I Know.

I know what you’re thinking…

You’re thinking dark things to yourself now…like:

how all of those people in your past, the ones you helped nurse through to recovery from breast cancer, colon cancer, even a brain tumor; they’ve all gotten well and forgotten about you, when you needed those kindly offered favors returned. Oh Mama, how well I perceive how you feel.

You’re thinking about all the years that you poured out of yourself into others who are long dead already; you’re thinking about how short your end of the stick turned out to be; you’re thinking that you’ve been conquered by the things that other people do or say…or don’t do or say; you think it’s time to resign and become this helpless refugee who can’t find the motivation in your brain to keep your body moving your bones.

I’m thinking about how strong your spirit is when I look down onto your drawn face and seek out any flicker of light within those sunken eyes; I’m thinking back onto my youngest recollections of you: a beautiful woman in a skirt and pantyhose, wrenching at a flat tire on the freeway shoulder – not giving a fuck. I’m thinking about how much you have gone through in your hard lifetime already, even before Cancer pirated your body and brain; before your partner abandoned you and you became homeless…and, when I think about these things, I can barely breathe. I’m thinking about how you have the right to decide when you’re too tired to fight this bullshit life any longer, to “throw in the towel” as you said this morning to my nodding head and tear-streaked face. I’m thinking about so many things that make me feel as if I’m being strong-armed by some invisible being, robbed and stripped of my medals and badges.

You’re thinking it’s time to go; I’m thinking how much I hate the fact that I understand how you feel, completely.

Mama, you are not helpless, you could never be that; you’re not built that way…but you can be tired; you can be forlorn; just don’t be gone too soon.

Delay.

FOREWORD:

They say that the delirium is late-stage cancer – nothing more. Perhaps it is, I can’t say at this point. What I can say is that the delirious woman is still my mom; is still worthy of my love and support; is still a person who I love very much, suffering…dying.

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Let me tell you a short (though, repetitive) story; one I have come to know by heart without consciously trying…one that plays itself out through each and every nightmare I have if I am lucky enough to fall asleep deeply enough…one that has come to define each and every “visit” I get with my mama, anymore:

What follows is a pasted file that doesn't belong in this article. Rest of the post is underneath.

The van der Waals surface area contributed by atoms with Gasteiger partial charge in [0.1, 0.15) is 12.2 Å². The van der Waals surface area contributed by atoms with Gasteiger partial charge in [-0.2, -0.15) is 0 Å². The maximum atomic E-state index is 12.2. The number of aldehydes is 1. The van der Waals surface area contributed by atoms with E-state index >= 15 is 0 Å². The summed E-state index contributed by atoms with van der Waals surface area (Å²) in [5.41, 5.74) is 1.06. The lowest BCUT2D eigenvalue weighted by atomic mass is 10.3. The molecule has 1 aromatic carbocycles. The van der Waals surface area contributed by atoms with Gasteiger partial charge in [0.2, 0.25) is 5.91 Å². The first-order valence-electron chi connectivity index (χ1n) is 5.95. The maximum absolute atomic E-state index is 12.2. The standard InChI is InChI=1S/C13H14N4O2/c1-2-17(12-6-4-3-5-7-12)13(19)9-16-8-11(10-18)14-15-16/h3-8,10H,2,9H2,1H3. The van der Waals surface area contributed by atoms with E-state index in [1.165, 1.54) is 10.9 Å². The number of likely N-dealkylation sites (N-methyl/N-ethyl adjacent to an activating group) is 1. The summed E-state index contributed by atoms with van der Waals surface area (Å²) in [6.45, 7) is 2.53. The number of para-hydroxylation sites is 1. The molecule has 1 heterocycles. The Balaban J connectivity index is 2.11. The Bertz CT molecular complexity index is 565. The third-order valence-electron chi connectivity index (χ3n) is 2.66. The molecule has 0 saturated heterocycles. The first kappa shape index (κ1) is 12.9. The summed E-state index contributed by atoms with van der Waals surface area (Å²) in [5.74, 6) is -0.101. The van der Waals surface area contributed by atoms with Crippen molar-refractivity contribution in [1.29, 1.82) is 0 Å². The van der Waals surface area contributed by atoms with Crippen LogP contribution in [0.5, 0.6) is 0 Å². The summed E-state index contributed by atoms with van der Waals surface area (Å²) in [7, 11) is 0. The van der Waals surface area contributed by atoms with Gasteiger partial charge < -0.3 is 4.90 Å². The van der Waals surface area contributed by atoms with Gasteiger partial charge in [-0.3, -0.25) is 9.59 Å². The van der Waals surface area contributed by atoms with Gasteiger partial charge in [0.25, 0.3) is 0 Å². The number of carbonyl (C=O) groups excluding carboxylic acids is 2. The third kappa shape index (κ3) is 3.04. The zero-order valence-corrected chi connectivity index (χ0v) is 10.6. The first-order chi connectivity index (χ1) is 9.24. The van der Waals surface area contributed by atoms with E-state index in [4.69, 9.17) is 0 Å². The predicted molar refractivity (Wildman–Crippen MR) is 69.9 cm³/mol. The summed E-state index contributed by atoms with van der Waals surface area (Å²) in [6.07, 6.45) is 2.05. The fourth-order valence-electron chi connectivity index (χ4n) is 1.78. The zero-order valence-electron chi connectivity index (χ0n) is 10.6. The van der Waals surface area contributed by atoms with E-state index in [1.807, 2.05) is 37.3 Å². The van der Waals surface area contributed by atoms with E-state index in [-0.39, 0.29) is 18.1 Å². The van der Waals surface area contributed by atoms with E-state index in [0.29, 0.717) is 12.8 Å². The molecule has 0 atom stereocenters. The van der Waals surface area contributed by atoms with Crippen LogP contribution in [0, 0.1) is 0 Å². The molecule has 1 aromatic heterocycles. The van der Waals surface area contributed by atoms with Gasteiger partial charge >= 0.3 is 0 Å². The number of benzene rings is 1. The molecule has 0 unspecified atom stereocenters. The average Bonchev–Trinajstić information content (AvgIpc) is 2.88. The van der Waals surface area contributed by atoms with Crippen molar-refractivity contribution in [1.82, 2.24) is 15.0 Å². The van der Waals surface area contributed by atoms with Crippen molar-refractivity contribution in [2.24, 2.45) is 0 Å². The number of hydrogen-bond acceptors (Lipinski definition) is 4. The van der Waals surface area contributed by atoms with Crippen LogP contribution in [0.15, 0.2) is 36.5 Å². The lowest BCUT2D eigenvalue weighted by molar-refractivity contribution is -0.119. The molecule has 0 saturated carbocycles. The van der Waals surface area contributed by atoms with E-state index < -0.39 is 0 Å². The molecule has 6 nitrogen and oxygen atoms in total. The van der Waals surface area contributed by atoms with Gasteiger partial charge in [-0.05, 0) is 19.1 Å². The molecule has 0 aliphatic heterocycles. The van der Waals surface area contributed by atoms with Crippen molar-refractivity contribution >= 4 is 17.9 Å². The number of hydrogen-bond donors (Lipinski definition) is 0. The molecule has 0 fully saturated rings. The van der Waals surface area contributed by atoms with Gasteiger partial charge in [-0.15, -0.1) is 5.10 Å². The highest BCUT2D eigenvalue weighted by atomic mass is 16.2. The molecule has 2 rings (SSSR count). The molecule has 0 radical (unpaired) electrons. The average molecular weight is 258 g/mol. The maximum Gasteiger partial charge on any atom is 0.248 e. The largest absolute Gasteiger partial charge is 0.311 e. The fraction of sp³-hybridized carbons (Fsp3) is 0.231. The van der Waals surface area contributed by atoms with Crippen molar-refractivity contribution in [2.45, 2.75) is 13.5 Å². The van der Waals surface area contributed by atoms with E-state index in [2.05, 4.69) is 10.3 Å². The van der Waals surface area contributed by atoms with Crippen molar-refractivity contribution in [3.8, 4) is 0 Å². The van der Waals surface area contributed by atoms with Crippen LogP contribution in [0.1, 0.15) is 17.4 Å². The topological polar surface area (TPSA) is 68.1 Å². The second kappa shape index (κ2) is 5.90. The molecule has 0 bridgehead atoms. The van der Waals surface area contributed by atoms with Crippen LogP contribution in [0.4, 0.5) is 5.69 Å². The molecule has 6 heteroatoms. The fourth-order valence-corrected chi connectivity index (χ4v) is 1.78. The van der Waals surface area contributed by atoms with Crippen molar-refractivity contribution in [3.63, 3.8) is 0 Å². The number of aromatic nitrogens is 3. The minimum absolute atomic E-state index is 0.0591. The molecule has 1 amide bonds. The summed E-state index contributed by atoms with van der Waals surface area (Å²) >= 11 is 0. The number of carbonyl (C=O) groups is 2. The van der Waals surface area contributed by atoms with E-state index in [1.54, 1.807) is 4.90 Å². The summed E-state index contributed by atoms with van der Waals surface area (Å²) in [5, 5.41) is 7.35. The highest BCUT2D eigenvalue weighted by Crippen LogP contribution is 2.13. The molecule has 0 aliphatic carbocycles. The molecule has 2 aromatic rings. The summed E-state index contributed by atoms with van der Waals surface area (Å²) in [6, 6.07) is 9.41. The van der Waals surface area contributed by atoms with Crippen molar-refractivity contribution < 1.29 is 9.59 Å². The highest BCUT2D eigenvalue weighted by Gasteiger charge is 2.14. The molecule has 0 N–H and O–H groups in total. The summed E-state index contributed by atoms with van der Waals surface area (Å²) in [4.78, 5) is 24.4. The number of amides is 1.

The Bedpan: It is an inevitable circumstance, no matter where mama is.

In whichever facility that she is hospitalized, she is bedridden and increasingly unable to move without severe pain. She, therefor, has been reduced to a bedpan or commode when she is lucid, or, a fucking adult diaper, otherwise.

In her lucid times, the diaper must come off, else she have a massive coronary. During these interim of semi-coherence for her, is the perpetually running song and dance of trying to go to the bathroom. My mother is on diuretics for edema in her legs at present, and therefor has to pee like every 15-20 minutes no matter which state she is in…a detail that seems to define every moment that I spend with her anymore: the horrid revolving door of trying to get a fucking bedpan in time.

The orderlies and nurses are slow as molasses in any setting we have been; they seem to take pleasure in the circumstance of making my mama wait until she can’t hold it any longer, and a mess ensues, without fail.

Then, there I am: frustrated beyond words with the staff for letting this happen AGAIN; and there’s mama: so broken down and defeated by the humbling experience that she’s enduring, she just cries while I clean her up. Each and every time this occurs, it sinks my mama lower into her resignation to death and departure. Each time she cries, it does something to me that I can’t yet find the words to express accurately, but I can say with certainty that her tears in this context make me want to seriously hurt someone, or worse.

As a result of this hideous cycle of requests for basic assistance, delayed responses, messes to clean up, and mama’s subsequent withdrawal further into darkness, I have begun to absolutely dread going to see my dying mother at all.

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